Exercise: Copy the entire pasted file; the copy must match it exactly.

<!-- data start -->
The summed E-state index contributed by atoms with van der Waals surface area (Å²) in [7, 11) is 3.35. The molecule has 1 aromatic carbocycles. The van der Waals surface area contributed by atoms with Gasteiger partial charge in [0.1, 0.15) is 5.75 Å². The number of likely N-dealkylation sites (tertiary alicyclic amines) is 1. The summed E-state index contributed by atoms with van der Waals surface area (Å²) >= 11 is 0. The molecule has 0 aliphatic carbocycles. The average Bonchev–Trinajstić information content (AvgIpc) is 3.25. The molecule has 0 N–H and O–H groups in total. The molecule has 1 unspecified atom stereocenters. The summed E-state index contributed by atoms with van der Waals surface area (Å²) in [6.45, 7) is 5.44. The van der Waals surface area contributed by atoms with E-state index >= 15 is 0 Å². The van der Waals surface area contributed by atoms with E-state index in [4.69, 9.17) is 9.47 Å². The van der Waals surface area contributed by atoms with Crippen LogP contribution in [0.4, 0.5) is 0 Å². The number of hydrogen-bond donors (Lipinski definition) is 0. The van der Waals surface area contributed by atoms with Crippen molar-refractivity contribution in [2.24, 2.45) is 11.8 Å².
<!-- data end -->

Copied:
The summed E-state index contributed by atoms with van der Waals surface area (Å²) in [7, 11) is 3.35. The molecule has 1 aromatic carbocycles. The van der Waals surface area contributed by atoms with Gasteiger partial charge in [0.1, 0.15) is 5.75 Å². The number of likely N-dealkylation sites (tertiary alicyclic amines) is 1. The summed E-state index contributed by atoms with van der Waals surface area (Å²) >= 11 is 0. The molecule has 0 aliphatic carbocycles. The average Bonchev–Trinajstić information content (AvgIpc) is 3.25. The molecule has 0 N–H and O–H groups in total. The molecule has 1 unspecified atom stereocenters. The summed E-state index contributed by atoms with van der Waals surface area (Å²) in [6.45, 7) is 5.44. The van der Waals surface area contributed by atoms with E-state index >= 15 is 0 Å². The van der Waals surface area contributed by atoms with E-state index in [4.69, 9.17) is 9.47 Å². The van der Waals surface area contributed by atoms with Crippen LogP contribution in [0.4, 0.5) is 0 Å². The number of hydrogen-bond donors (Lipinski definition) is 0. The van der Waals surface area contributed by atoms with Crippen molar-refractivity contribution in [2.24, 2.45) is 11.8 Å².